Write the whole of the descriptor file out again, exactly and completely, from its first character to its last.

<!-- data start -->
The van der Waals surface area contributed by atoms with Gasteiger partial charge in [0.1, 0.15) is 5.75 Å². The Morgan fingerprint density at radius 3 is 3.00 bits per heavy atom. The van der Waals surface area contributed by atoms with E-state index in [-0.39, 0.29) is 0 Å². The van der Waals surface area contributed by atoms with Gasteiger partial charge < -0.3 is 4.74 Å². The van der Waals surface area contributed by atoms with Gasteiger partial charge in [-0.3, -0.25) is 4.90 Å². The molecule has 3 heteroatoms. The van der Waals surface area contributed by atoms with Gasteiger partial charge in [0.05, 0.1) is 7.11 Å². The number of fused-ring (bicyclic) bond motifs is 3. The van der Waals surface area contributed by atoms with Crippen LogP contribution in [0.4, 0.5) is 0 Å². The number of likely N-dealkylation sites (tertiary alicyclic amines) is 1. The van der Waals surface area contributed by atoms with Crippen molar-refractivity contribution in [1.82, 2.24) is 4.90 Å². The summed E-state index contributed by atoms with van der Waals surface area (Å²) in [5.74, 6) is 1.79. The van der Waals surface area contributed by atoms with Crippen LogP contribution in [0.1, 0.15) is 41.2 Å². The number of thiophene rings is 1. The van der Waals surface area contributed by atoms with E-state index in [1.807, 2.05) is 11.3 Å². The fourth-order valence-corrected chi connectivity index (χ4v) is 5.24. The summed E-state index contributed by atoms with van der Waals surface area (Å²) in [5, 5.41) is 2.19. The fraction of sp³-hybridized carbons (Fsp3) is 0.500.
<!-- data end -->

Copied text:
The van der Waals surface area contributed by atoms with Gasteiger partial charge in [0.1, 0.15) is 5.75 Å². The Morgan fingerprint density at radius 3 is 3.00 bits per heavy atom. The van der Waals surface area contributed by atoms with E-state index in [-0.39, 0.29) is 0 Å². The van der Waals surface area contributed by atoms with Gasteiger partial charge < -0.3 is 4.74 Å². The van der Waals surface area contributed by atoms with Gasteiger partial charge in [-0.3, -0.25) is 4.90 Å². The molecule has 3 heteroatoms. The van der Waals surface area contributed by atoms with Gasteiger partial charge in [0.05, 0.1) is 7.11 Å². The number of fused-ring (bicyclic) bond motifs is 3. The van der Waals surface area contributed by atoms with Crippen LogP contribution in [0.4, 0.5) is 0 Å². The number of likely N-dealkylation sites (tertiary alicyclic amines) is 1. The van der Waals surface area contributed by atoms with Crippen molar-refractivity contribution in [1.82, 2.24) is 4.90 Å². The summed E-state index contributed by atoms with van der Waals surface area (Å²) in [5.74, 6) is 1.79. The van der Waals surface area contributed by atoms with Crippen LogP contribution in [0.1, 0.15) is 41.2 Å². The number of thiophene rings is 1. The van der Waals surface area contributed by atoms with E-state index in [1.807, 2.05) is 11.3 Å². The fourth-order valence-corrected chi connectivity index (χ4v) is 5.24. The summed E-state index contributed by atoms with van der Waals surface area (Å²) in [5, 5.41) is 2.19. The fraction of sp³-hybridized carbons (Fsp3) is 0.500.